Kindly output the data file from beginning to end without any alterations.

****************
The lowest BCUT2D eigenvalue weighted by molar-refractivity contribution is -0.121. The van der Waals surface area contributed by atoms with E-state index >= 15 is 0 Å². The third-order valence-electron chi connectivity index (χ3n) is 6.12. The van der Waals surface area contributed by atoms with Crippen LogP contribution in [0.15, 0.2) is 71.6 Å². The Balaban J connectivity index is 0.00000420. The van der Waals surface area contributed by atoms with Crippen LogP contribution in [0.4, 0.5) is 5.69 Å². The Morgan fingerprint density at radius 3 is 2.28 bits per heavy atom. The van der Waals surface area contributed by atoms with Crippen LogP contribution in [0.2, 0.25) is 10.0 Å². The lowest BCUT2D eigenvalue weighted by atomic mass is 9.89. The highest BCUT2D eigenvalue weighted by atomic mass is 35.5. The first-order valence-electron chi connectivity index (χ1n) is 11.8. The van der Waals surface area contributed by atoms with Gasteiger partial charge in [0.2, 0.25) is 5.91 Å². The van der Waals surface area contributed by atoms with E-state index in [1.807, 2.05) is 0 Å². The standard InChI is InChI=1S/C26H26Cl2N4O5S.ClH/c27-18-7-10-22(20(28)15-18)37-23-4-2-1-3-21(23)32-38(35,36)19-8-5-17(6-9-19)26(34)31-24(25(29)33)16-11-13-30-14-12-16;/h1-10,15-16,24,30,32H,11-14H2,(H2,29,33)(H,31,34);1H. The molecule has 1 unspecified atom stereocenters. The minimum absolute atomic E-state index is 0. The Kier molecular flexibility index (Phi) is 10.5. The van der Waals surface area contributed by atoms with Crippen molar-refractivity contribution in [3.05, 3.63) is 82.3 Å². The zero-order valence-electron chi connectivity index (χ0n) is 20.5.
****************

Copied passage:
The lowest BCUT2D eigenvalue weighted by molar-refractivity contribution is -0.121. The van der Waals surface area contributed by atoms with E-state index >= 15 is 0 Å². The third-order valence-electron chi connectivity index (χ3n) is 6.12. The van der Waals surface area contributed by atoms with Crippen LogP contribution in [0.15, 0.2) is 71.6 Å². The Balaban J connectivity index is 0.00000420. The van der Waals surface area contributed by atoms with Crippen LogP contribution in [0.4, 0.5) is 5.69 Å². The Morgan fingerprint density at radius 3 is 2.28 bits per heavy atom. The van der Waals surface area contributed by atoms with Crippen LogP contribution in [0.2, 0.25) is 10.0 Å². The lowest BCUT2D eigenvalue weighted by atomic mass is 9.89. The highest BCUT2D eigenvalue weighted by atomic mass is 35.5. The first-order valence-electron chi connectivity index (χ1n) is 11.8. The van der Waals surface area contributed by atoms with Gasteiger partial charge in [0.2, 0.25) is 5.91 Å². The van der Waals surface area contributed by atoms with E-state index in [1.807, 2.05) is 0 Å². The standard InChI is InChI=1S/C26H26Cl2N4O5S.ClH/c27-18-7-10-22(20(28)15-18)37-23-4-2-1-3-21(23)32-38(35,36)19-8-5-17(6-9-19)26(34)31-24(25(29)33)16-11-13-30-14-12-16;/h1-10,15-16,24,30,32H,11-14H2,(H2,29,33)(H,31,34);1H. The molecule has 1 unspecified atom stereocenters. The minimum absolute atomic E-state index is 0. The Kier molecular flexibility index (Phi) is 10.5. The van der Waals surface area contributed by atoms with Crippen molar-refractivity contribution in [3.05, 3.63) is 82.3 Å². The zero-order valence-electron chi connectivity index (χ0n) is 20.5.